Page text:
Friendly feel of Baku final like putting lipstick on a pig

TV View: No matter how hard anyone tried there was a lot missing in Azerbaijan

Arsenal fans in the stands with empty seats during the Uefa Europa League final at the Olympic Stadium, Baku, Azerbaijan. Photo: Steven Paston/PA Wire

Arsenal fans in the stands with empty seats during the Uefa Europa League final at the Olympic Stadium, Baku, Azerbaijan. Photo: Steven Paston/PA Wire

 

Even Jake Humphrey, a man capable of likening, say, an inebriated scrap outside the chippers at midnight to the Thrilla in Manila, was struggling to talk this one up. “It feels like ... a friendly,” he said half an hour before kick-off when it was fairly evident you’d find more atmosphere on the moon than you would in Baku’s Olympic Stadium. Even Jake can’t put lipstick on a pig.

If a man from the moon visits one day and asks you to sum up Uefa for him, just tell him about the 2019 Europa League final. The governing body, by their choice of venue, had, gloriously, managed to give the occasion the feel of a pre-season friendly between Manchester United and a Malaysian All-Star XI in Kuala Lumpur.

“I’m a little bit disappointed to be honest ... it makes me feel a little bit sad to see all the empty seats,” said Cesc Fabregas, although Martin Keown doffed his cap to any Londoners who had taken on the 4,970-mile round trip, “they deserve a medal for being here”.

They did too, it being a case of Planes, Trains, Automobiles, Motorbikes, Buses and Trams, as we learnt from the travel diaries of some of them, as shared by BT, their journeys taking them through Riga, Prague, Dubai, Istanbul, Tbilisi and the like, most of them more in need of a health farm by the time they arrived than a football game. Possibly in need of sizeable loans too to cover their costs, but at least they ended up with good views of Uefa royalty in the posh seats after they’d flown in on their private jets. The Football Family, as one in Baku.

“There’s the whole human rights element as well,” said Jake, although Cesc, Martin and Eidur Gudjohnsen weren’t really up for chipping in on that debate, with Cesc putting Henrikh Mkhitaryan’s absence just down to his own personal choice, rather than that whole Armenia v Azerbaijan awkwardness.

The one chink of light Jake could offer was that this was an all-English final, which, along with the Champions League final pairing, suggested that English football was in mighty fine shape. Except then the Chelsea and Arsenal teams were named and out of the 22 starting players, just the one was English (Arsenal’s Ainsley Maitland-Niles). If Gareth Southgate had made the trip, then, he hadn’t much to be looking at.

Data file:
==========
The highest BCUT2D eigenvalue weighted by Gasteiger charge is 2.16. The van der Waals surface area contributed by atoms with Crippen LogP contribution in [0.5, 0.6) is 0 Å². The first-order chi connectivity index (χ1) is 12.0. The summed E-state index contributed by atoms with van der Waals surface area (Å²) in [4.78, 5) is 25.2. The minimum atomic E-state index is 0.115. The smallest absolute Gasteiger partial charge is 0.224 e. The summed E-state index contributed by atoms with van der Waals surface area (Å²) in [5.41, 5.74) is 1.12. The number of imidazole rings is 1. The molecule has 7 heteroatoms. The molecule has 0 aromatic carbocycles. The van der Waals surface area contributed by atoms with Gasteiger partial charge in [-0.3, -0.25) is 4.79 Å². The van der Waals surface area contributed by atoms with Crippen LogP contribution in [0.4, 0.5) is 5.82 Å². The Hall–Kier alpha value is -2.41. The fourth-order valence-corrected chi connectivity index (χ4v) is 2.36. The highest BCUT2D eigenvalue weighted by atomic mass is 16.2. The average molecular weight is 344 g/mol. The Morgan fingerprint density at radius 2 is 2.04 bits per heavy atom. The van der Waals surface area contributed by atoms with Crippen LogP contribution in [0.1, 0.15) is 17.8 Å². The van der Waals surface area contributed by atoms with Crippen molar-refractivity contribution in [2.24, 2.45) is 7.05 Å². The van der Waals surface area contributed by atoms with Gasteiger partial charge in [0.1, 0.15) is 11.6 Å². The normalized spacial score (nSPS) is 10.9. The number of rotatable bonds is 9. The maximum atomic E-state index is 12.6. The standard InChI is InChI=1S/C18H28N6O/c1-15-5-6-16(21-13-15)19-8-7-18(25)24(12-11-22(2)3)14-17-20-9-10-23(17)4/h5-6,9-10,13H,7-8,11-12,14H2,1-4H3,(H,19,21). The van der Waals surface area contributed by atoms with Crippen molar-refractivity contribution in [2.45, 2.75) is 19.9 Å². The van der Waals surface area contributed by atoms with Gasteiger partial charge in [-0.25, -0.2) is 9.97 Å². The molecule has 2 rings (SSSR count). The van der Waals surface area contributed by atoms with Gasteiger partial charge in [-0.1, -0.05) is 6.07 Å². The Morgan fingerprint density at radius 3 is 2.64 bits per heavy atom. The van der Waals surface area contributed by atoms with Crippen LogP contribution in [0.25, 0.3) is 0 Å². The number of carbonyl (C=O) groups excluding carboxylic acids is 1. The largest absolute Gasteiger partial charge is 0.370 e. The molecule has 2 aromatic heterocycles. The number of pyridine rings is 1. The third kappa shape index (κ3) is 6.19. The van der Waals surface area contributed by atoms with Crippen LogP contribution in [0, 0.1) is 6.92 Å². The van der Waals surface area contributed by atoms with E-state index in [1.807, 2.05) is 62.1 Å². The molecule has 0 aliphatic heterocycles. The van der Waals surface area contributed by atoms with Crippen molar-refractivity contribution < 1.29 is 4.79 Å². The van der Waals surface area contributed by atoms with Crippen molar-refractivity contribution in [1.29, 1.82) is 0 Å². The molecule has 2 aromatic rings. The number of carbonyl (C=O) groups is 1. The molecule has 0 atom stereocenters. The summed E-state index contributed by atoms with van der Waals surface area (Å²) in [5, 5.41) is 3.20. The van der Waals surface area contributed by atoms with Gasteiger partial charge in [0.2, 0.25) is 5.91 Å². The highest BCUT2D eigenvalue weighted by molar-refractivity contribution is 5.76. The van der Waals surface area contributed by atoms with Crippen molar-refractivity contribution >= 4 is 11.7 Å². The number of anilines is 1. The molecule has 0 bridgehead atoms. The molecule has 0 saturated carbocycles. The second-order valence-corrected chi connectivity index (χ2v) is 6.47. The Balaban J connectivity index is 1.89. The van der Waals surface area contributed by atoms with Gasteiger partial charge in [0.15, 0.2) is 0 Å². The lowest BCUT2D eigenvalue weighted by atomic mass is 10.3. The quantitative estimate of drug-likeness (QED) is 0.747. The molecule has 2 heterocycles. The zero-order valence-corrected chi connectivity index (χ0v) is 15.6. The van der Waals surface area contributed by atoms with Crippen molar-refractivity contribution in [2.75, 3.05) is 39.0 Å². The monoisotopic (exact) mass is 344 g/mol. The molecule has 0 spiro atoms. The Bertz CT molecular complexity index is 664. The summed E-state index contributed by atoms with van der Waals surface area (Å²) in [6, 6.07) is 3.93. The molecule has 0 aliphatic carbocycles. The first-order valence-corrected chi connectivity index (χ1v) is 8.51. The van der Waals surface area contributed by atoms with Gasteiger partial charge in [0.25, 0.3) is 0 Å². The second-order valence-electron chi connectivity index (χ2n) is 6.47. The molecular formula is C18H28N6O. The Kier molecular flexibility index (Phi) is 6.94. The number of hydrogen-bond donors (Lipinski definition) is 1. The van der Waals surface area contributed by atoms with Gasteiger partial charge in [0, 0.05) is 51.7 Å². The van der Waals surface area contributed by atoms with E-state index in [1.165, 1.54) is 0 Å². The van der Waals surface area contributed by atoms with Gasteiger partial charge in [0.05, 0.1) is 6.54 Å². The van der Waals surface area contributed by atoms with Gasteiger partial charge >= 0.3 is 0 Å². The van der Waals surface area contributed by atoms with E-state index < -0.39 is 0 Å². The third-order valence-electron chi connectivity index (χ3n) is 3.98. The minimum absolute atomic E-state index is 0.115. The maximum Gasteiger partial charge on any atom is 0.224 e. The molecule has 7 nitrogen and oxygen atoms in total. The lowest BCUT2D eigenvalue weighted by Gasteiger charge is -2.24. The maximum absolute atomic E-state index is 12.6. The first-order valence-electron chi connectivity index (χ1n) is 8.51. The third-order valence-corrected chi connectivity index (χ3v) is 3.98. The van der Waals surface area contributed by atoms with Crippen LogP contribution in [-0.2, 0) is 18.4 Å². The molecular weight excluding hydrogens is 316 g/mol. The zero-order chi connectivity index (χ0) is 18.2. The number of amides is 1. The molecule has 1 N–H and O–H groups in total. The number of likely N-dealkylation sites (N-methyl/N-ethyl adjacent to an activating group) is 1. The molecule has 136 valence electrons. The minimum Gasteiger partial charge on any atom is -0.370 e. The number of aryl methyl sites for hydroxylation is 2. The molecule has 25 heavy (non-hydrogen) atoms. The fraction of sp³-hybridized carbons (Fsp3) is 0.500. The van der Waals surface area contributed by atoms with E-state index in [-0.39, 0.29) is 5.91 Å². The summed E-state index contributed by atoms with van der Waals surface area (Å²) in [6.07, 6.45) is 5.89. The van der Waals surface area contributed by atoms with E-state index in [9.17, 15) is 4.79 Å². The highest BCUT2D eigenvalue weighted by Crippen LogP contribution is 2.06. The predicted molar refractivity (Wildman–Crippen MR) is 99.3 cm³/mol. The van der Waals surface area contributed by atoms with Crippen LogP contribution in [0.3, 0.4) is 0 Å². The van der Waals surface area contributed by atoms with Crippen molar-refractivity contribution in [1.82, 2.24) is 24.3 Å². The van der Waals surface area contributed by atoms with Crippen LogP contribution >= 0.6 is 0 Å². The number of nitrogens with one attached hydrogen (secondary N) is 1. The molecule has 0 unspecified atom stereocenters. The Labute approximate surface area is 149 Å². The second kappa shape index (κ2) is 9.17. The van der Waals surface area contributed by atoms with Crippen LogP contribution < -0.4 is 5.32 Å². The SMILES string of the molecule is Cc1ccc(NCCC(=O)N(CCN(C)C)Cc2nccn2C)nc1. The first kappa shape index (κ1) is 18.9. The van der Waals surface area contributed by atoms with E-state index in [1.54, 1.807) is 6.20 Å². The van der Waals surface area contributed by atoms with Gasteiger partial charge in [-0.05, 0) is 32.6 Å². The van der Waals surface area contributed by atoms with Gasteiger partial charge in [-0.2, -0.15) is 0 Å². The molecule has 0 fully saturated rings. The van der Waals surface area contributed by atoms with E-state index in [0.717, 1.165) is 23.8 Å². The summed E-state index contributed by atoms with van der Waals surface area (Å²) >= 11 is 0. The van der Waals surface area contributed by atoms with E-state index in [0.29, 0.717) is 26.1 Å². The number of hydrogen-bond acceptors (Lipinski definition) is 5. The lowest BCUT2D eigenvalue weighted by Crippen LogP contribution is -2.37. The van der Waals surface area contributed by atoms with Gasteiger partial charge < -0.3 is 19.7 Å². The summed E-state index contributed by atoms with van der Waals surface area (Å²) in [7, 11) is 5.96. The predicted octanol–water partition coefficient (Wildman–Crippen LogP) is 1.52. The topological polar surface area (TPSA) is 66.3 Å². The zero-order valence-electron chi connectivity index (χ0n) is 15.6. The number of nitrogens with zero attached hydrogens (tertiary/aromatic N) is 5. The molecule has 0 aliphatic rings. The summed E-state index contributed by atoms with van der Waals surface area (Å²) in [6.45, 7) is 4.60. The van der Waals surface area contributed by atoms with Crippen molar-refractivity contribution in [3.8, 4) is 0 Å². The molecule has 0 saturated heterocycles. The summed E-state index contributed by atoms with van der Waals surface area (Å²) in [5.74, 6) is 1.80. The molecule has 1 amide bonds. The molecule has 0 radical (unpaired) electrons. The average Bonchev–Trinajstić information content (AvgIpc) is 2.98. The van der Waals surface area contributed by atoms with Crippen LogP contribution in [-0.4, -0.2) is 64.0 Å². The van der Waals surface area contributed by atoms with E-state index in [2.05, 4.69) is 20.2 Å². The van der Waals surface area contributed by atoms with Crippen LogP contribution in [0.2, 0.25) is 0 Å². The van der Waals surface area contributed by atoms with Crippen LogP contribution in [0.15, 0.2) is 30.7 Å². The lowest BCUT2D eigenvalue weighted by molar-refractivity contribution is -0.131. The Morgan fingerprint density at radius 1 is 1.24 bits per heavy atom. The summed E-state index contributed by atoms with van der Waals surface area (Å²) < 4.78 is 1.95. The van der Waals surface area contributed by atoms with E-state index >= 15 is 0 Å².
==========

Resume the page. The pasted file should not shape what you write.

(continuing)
Over on Virgin Media, Brian Kerr wasn’t enormously surprised that Ross Barkley had failed to make Chelsea’s starting XI, his analysis of the fella’s non-closing-down abilities, in a clip from their quarter-final against Slavia Prague, leading him to conclude that “my mother would have run around to the shops quicker”.

Graeme Souness, meanwhile, was having the mother of all goes at “Sarri-ball” – “absolute tosh!” – reckoning that football is the same as it ever was, it’s just about winning, so Shankly-ball, Stein-ball, Ferguson-ball, Sarri-ball, they’re all the one. Analysts of the current game might beg to differ, but whether they’d be prepared to take Graeme on in a 50-50 challenge on the issue is another matter entirely.

A quick chat with the managers, Sarri looking like he just wanted to be on a beach somewhere, anywhere, Unai Emery buzzing – but Unai would be excited even by Jimmy from Wilthshire Farm Foods turning up on his doorstep with a shepherd’s pie for his freezer.

Opening ceremony time. A big disco on the pitch which BT tried to talk through, their pundits rendered inaudible.

Match time. If you turned your telly up really loud you’d have heard “f** off Uefa, is this what you want” from the fans in the stands, located half a mile from the pitch, although for those perched on couches the more pressing concern was the fact that the camera people couldn’t find the zoom on their machinery, Eden Hazard, for example, already quite a diminutive figure, the size of an atom.

“The match takes place here either side of midnight, local time,” Ian Darke told us, which suggested that Uefa don’t know their time zones, them possibly having been confident that the locals, who had to be early for work on Thursday morning, would fill the seats the Londoners couldn’t afford to occupy, thereby giving the occasion a glossy sheen. So much for that.

The highlight was, possibly, Robbie Savage’s own time zone confusion when Ian told him an hour in to the final that “this game started yesterday”. Robbie fell silent, possibly concluding that Ian was drunk.

“A first half rather befitting of the atmosphere, it’s goalless at half-time,” said Jake at the break. “We want a bit more from this game, don’t we,” he said to Cesc, Martin and Eidur. They nodded. “Come on game, wake up!” And, thanks to Jake’s plea, it did.

It was a goal-fest in the second half, like the two teams were so fearful of putting us through extra time they opted to close down players advancing on goal considerably slower that Brian’s Ma going around to the shops.

Chelsea’s cup. So at least their faithful’s 4,970-mile round trip ended in silverware. No matter how hard they’ll try, though, the poor old Arsenal diehards will never, ever be able to put lipstick on that pig.

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